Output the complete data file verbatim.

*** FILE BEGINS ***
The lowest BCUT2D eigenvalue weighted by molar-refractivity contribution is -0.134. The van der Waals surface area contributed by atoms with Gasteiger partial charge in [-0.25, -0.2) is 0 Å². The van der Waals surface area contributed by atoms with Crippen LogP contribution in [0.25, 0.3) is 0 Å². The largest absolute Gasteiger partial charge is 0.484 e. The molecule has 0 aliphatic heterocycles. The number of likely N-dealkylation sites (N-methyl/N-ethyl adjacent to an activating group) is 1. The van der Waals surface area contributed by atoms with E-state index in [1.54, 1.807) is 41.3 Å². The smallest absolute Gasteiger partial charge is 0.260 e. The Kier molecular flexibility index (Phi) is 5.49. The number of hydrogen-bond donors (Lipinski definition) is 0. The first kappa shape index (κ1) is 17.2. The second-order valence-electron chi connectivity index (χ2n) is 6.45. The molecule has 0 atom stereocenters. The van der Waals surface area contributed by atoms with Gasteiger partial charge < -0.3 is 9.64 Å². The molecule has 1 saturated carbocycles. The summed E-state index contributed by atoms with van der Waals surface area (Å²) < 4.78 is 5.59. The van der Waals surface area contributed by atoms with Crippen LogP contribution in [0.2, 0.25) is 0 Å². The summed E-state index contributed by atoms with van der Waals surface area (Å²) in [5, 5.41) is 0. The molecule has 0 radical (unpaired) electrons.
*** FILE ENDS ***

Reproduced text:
The lowest BCUT2D eigenvalue weighted by molar-refractivity contribution is -0.134. The van der Waals surface area contributed by atoms with Gasteiger partial charge in [-0.25, -0.2) is 0 Å². The van der Waals surface area contributed by atoms with Crippen LogP contribution in [0.25, 0.3) is 0 Å². The largest absolute Gasteiger partial charge is 0.484 e. The molecule has 0 aliphatic heterocycles. The number of likely N-dealkylation sites (N-methyl/N-ethyl adjacent to an activating group) is 1. The van der Waals surface area contributed by atoms with E-state index in [1.54, 1.807) is 41.3 Å². The smallest absolute Gasteiger partial charge is 0.260 e. The Kier molecular flexibility index (Phi) is 5.49. The number of hydrogen-bond donors (Lipinski definition) is 0. The first kappa shape index (κ1) is 17.2. The second-order valence-electron chi connectivity index (χ2n) is 6.45. The molecule has 0 atom stereocenters. The van der Waals surface area contributed by atoms with Gasteiger partial charge < -0.3 is 9.64 Å². The molecule has 1 saturated carbocycles. The summed E-state index contributed by atoms with van der Waals surface area (Å²) < 4.78 is 5.59. The van der Waals surface area contributed by atoms with Crippen LogP contribution in [0.2, 0.25) is 0 Å². The summed E-state index contributed by atoms with van der Waals surface area (Å²) in [5, 5.41) is 0. The molecule has 0 radical (unpaired) electrons.